Director Tony Scott and Academy Award-winner Denzel Washington unite for the 3rd time with Déjà Vu, a film which appealed to me more than their past 2 collabos (Crimson Tide & Man On Fire). Denzel stars as ATF Agent Doug Carlin, who's brought in to investigate an explosion which destroyed a New Orleans ferry and took the lives of hundreds of military personnel and their families. Then Carlin stumbles across a female victim whose death doesn't follow the same pattern as the other fatalities from the bomb blast.
Carlin's still pondering that particular death when FBI Agent Pryzwarra (Val Kilmer) offers him a chance to solve the bombing and catch the killer using a new, top secret surveillance technology. This new investigative weapon allows the FBI team – and now Carlin – to view a real time playback of specific locations within the city of New Orleans from 4 days in the past. As Carlin gets caught up in watching the events unfold, he becomes convinced there's a way to stop the devastating event from actually taking place.
My fav scene is when Denzel hops in a car, dons a special helmet that allows him to see into the past, and chases the villain (Jim Caviezel) through the busy streets. Phwoar... it's one of the most amazing and unique car chase sequences I've ever seen in a film.
As the film's villain, Jim Caviezel steals moments away from Denzel... =P Jim is one of my fav actors... =D There's an icy, menacing tone to his performance that absolutely sells his religious/patriotic zealot character to audiences.
I've liked Jim Caviezel since watching Frequency. In that movie, Dennis Quaid (another fav actor of mine) is the fireman father of John Sullivan (played by Jim Caviezel). John's father was killed 30 years ago in the line of duty, and John is a detective who's investigating a previously unsolved, decades old serial murder case that's just been reopened upon the unearthing of the skeleton of one of the past victims.
Having made contact with his long dead father via a ham radio that has managed to transmit and receive signals from 30 years into the past, John saves his father from an untimely death, but both must then deal with the repercussions of that act that changes both the past and present.
I love brilliantly made movies like Déjà Vu and Frequency. Movies like that make me grip the edge of my seat in suspense!
Speaking of The Passion Of The Christ, in that context, the word "passion" means suffering. I have A LOT to say about this movie.
To me, it's the finest and greatest tribute to Christ I've ever seen in film.
You might be wondering why some movies about Christ dun offend as well as this one does. There are a few reasons. For starters, in past efforts, Christ's scourging and torture is left unrealistically brief and inconsequential. The Passion is the only movie ever made to show the horrifying brutality of the pre-crucifixion price paid by Christ.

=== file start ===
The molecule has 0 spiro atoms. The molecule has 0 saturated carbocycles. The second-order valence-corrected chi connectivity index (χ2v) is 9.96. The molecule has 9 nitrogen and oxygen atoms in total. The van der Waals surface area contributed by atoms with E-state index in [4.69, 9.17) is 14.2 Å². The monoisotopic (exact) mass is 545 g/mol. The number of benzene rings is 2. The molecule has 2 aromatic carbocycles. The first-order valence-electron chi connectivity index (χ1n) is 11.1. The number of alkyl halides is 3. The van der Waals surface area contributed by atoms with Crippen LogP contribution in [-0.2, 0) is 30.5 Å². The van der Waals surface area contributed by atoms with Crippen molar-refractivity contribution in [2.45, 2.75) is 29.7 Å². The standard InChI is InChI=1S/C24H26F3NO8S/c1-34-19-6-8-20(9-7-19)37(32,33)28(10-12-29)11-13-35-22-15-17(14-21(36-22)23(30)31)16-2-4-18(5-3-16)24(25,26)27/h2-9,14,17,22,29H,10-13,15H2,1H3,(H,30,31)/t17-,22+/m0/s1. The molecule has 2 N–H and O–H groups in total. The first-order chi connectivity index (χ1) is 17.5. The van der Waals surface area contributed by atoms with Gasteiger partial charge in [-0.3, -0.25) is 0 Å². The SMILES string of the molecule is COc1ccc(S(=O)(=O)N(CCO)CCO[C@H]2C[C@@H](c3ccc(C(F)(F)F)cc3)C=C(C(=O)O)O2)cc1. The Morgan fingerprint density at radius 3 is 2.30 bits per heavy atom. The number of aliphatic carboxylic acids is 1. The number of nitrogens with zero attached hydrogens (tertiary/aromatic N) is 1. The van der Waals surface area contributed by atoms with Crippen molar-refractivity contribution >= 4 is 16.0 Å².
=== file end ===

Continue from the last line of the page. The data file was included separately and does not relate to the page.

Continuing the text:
The Old Testament prophetically describes the results of Christ's beating as rendering Him unrecognizable by His own people. Mel Gibson and producer Steve McEveety address this modern omission head-on with the single-most graphic depiction of a true-life torture ever filmed. No, the Gospel is not for the faint-of-heart. This violence was not gratuitous, but appropriate.
What other things bother today's critic? To be blunt, UNBELIEF. Jesus is clearly shown as the Son of God. And, importantly, unlike many movies that end with Jesus' death on the cross, The Passion, in the last brief scene, shows Christ in His tomb resurrected in the promised victory over death.
You see, Christians only see this bodily resurrection as an accurate representation of the life of Christ – unbelievers have to reconcile the claims of the Gospels with their belief systems. Many people today feel particularly offended by Jesus' claim to be "the Way, the Truth, and the Life" and that "no man cometh unto the Father, but by me."
Anybody can make a film about a great guy named Jesus, an itinerate carpenter-teacher humbly dispensing words of wisdom just like Buddha, Confucius and the Dalai Lama – nobody gets offended, everybody's happy. However, no other recognized spiritual leader in history has claimed deity, nor have they been killed and brought back to life. Jesus drew a line in the sand between Himself and all past and future "spiritual leaders."
A particularly bizarre charge is made that Gibson's film inaccurately portrays the Jewish religious leadership and the mob as orchestrating the illegal execution of Jesus. Maybe some of the films detractors didn't read the New Testament Gospels... hmmm... *shrugs*
Well, yeah, the execution was illegally conducted... Jewish law was broken... the story is therefore not a condemnation of the Jewish faith and its law, but of sin and corruption. All times, all institutions have experienced corruption at the hands of greedy, power-hungry men. Nothing new here – and certainly nothing anti-Semitic.
Everyone should see this movie. I guarantee that many viewers, once "offended" will be transformed... =P